The news that half of all food in the world is thrown away (report, 10 January) blows rather a large whole in the GM companies' latest campaign to convince people that their technology is required to feed the world. These figures illustrate that it is the market system of distribution that is at fault for food shortages, not a failure of production.
The GM companies are after control of the food chain, pure and simple. Once they have achieved this, prices will be set even more according to companies' bottom lines. It is time to dismiss their arguments once and for all and set about redistributing the food now being produced to the people who live on this planet.
Of course we should all stop being faddy and eat edible food. We should do this to keep costs down when many are short of money, to protect our stretched environment and morally because the system as it is keeps the poor hungry.
Although obesity has overtaken hunger globally, for over a billion of our global fellow citizens chronic hunger limits development, cuts life expectancy and stunts the growth (physical and mental) of millions of children.
There may be hi-tech solutions but they may cost money people don't have. We need structural changes as well as personal changes. These can be taken by governments, and David Cameron, as chair of the G8 this year, has the opportunity to give a lead from the top.
The longer-term answer doesn't lie in shipping food around the world. It largely lies in promoting food sovereignty so people can be self-sufficient and in cutting the hidden profiteering of those who control the food markets.
The Institute of Mechanical Engineers' report shines a spotlight on the levels of food waste globally. Over £1bn-worth of the food wasted annually in the UK is food still in date and so is perfectly edible. While responsible food companies and retailers have long sought to minimise this volume, the overwhelming majority of the food industry could do more.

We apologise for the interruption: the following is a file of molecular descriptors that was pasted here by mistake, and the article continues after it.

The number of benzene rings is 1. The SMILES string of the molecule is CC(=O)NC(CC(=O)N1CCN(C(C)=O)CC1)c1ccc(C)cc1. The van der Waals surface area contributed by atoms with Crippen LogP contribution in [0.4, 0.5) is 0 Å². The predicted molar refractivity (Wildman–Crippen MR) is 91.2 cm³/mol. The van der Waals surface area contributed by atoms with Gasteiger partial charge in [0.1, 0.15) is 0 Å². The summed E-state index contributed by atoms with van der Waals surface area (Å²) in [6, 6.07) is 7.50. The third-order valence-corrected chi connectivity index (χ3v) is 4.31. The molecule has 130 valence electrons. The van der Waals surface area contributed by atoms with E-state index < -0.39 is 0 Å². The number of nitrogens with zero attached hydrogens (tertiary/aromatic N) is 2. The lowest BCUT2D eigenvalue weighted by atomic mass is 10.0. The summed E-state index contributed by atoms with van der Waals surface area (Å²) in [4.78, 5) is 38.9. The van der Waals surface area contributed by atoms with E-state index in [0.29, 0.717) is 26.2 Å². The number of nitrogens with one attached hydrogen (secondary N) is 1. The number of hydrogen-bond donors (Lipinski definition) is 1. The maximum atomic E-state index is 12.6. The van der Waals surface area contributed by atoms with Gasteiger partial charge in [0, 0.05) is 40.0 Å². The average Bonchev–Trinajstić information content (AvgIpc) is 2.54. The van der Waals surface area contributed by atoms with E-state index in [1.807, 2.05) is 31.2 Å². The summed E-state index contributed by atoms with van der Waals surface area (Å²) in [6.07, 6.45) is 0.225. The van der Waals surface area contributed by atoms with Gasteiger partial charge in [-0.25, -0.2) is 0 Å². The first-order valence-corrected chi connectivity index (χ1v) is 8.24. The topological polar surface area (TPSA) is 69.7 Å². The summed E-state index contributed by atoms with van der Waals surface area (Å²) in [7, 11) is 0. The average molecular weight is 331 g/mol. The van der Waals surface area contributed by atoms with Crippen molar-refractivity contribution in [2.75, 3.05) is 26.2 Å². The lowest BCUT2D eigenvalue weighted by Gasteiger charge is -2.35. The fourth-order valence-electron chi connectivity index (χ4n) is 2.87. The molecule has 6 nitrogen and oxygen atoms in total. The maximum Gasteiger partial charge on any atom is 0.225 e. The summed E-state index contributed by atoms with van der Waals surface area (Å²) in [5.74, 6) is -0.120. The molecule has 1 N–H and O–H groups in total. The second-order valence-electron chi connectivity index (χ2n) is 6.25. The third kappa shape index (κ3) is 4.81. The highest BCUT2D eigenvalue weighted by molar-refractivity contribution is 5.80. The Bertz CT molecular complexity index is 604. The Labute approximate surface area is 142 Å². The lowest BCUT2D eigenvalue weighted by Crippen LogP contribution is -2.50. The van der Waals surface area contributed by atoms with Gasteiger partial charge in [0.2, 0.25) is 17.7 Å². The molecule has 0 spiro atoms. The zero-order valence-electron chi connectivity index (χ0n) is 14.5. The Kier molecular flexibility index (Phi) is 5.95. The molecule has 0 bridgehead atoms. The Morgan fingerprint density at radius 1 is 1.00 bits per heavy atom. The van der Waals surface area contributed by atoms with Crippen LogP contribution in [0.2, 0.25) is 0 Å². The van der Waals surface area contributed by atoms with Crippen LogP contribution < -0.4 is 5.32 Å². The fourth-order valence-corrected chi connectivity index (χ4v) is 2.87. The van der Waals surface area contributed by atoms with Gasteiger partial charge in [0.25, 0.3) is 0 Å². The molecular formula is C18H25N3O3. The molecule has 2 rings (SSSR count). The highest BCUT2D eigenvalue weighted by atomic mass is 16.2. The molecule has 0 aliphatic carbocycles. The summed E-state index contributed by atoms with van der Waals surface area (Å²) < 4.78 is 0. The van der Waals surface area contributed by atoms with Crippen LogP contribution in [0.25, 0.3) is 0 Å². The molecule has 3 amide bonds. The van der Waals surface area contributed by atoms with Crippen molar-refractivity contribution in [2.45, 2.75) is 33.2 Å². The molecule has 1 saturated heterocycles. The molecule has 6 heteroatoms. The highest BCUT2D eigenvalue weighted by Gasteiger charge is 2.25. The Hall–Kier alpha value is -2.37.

No good food should go to waste. FareShare is a charity that rescues good-quality surplus food and sends it to over 700 charities and community projects across the UK. Last year we diverted over 3,600 tons of surplus food to feed over 36,500 people in need every day. But we have a mountain to climb. The demand for our services has grown dramatically by 59 per cent in the past 12 months, and we estimate that we handle less than 0.1 per cent of the surplus food available. We desperately need more responsible food companies to work with us. If just 1 per cent of the surplus food in the UK was given to FareShare, we could provide 70 million meals for people in need.
Culture change needed to tackle sexual violence
If we are to tackle rape and sexual assault ("The rape of justice", 11 January) we have to bring up our male children to be less aggressive and to treat females with proper respect, and a big culture shift will be required. You only have to go to a Saturday morning children's football match to understand the way that fathers are still inculcating aggression and disrespect for others and disrespect for the rules into their boys.
We must not underestimate the size of the change that is needed; it will be huge and difficult and it will have to extend into many areas of life – areas into which politicians will not want to go. Teenage magazines, pop music, films, internet porn and computer games are among the media which encourage and glorify the aggressive attitudes which underlie violence towards women. We will not reduce the incidence of rape until we are prepared to tackle these things. It is no good simply trying to deal with the problem after the event by prosecution. The difficulties of obtaining a conviction are very real and will not go away – it will always be her uncorroborated word against his.
Of course, no amount of culture shift will entirely eliminate the problems. There are always going to be some men who will not take no for an answer and the only thing to do with them, if you can catch them, is lock them up or castrate them.
Maresfield, East Sussex
Your report on the new government statistics on sexual offences shows starkly that the vast majority of rapes and sexual assaults go unreported and only a tiny fraction ever result in a conviction.
The release of the distressing report on Jimmy Savile's abuse, and what we know about sexual violence in Rochdale and many elsewhere, adds to the picture of a country where violence against women and girls is far more widespread than is commonly thought and perpetrators often act with impunity.
This absolutely must be a turning point for how we deal with sexual violence. Everyone has a role to play in challenging the victim-blaming attitudes that stop women and girls from reporting assaults.